Scientists Discover World's Largest Bioluminescent Vertebrate - By Natalie Dyer

Glowing Shark Do-Do-Do-Do-Do-Doo!

Glowing marsupials are so last year. Research published in March 2021 has revealed the largest light-producing vertebrate yet: the kitefin shark. According to researchers, the discovery of bioluminescence in the 180cm-long predator changes our understanding of the adaptation and its role in the deep-sea.

Bioluminescence is the ability of organisms to produce light. While it may seem exotic, it’s a widespread phenomenon in the natural world (even humans faintly glow!). Bioluminescence is particularly common in marine ecosystems. Here it is displayed by several distinct groups, including fish, cephalopods and crustaceans.

The adaptation is highly prevalent in the mesopelagic zone, between 200 and 1000 metres below the surface. Only a small amount of Sunlight can penetrate to these depths; a feature which gives the region its nickname of “the twilight zone”. Scientists estimate that over 90% of animals here are able to luminesce.

While several shark species were already known to produce light, a team of researchers from the Université Catholique de Louvain in Belgium, and the National Institute of Water and Atmospheric Research (NIWA) in New Zealand, set out to better understand the diversity of the adaptation among shark species.

To achieve this, they trawled the mesopelagic zone, in an area to the east of New Zealand. As well as discovering bioluminescence in the kitefin shark, the researchers also discovered two smaller glowing species: the blackbelly lanternshark and the southern lanternshark.

Bioluminescence in sharks is possible thanks to small organs in the skin called photophores. The blue dots in the picture above show the distribution of these organs over the kitefin shark’s body. Each photophore has a layer of pigmented cells in the shape of a cup which contains 1-12 specialised cells called photocytes. In the photocytes, an enzyme called luciferin reacts to produce light. The photophore is topped by one or more lens cells which then refract the light outwards.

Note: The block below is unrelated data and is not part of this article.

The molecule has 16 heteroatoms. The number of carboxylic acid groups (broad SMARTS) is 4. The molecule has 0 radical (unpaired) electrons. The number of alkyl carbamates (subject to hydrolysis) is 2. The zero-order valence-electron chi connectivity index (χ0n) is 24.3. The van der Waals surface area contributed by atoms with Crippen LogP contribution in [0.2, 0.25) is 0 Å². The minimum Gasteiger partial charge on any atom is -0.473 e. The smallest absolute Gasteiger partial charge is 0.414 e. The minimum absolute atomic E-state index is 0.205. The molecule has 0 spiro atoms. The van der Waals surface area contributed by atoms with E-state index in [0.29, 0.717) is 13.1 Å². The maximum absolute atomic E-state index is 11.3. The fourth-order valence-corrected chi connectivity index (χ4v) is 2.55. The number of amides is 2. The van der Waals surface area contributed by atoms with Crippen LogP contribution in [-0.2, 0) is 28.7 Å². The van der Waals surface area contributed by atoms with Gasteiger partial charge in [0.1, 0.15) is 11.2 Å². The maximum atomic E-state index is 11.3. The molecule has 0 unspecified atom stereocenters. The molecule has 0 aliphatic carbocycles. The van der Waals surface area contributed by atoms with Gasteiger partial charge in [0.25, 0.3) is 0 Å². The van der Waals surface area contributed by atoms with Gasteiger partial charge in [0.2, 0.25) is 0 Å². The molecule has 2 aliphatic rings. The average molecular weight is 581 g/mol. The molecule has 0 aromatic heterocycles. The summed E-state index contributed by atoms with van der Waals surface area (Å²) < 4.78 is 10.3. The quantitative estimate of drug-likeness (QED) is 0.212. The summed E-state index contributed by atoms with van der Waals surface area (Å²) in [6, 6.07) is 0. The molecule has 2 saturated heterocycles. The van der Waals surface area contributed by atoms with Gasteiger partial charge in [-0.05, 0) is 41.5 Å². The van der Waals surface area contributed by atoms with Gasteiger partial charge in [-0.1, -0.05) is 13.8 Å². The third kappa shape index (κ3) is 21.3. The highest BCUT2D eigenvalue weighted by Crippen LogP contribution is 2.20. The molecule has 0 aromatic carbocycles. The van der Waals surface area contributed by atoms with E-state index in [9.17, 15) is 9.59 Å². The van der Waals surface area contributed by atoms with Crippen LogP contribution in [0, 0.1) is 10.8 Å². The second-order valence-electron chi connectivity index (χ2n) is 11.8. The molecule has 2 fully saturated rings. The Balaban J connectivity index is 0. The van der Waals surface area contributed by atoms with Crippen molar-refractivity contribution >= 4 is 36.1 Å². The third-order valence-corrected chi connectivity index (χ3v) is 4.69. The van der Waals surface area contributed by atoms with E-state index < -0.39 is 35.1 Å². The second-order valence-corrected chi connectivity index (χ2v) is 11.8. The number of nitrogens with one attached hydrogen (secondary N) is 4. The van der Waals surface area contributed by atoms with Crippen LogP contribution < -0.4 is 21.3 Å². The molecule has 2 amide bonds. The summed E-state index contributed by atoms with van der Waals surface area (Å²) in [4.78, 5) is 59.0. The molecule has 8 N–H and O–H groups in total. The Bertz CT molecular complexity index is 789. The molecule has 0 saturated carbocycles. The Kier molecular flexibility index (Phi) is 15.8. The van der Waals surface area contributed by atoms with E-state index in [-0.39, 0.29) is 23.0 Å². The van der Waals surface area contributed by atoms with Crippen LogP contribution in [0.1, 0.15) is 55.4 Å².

Curiously, while the nervous system controls these organs in most animals, shark photophores are controlled by hormones. This makes sharks the only multi-cellular organisms known to control their bioluminescence using the endocrine system. The photophores of all three species examined in this study responded to three hormones, with one triggering light production and the other two inhibiting it. These same hormones have previously been shown to control bioluminescence in other lanternshark and kitefin shark species. This suggests that these groups evolved from a common ancestor who also exhibited hormonally-controlled bioluminescence.

Previous findings have suggested that mesopelagic sharks use light to communicate with one another, to warn off predators, and for “counterillumination”. Counterillumination is a form of camouflage, similar to countershading, in which animals emit more light from their underside than from their dorsal (top) side. Marine animals are therefore camouflaged against light coming from above and against the darkness of the depths below. Counterillumination was previously considered to have evolved in mesopelagic animals as camouflage from predators.

While the scientists believed that this was likely to be the case for the two smaller lanternshark species, they were intrigued to discover that the kitefin shark, which has few or no predators, also displayed counterillumination. As a result, they proposed that kitefin sharks may use their bright underside to illuminate the ocean floor while searching for food or even as predatory camouflage, enabling them to stealthily approach prey species. The kitefin shark is also the first species found to have a fully luminous dorsal fin. This raises yet more questions about how bioluminescence is being utilised by the world’s largest glowing vertebrate.

According to the authors of the study, more research is required. They hope to observe the behaviour of live specimens in their natural environment in the future. For now, however, the discovery of three new bioluminescent shark species adds weight to a growing body of evidence which emphasises the importance of light-production in the planet’s largest ecosystem.

The paper which this article is based on can be found at:

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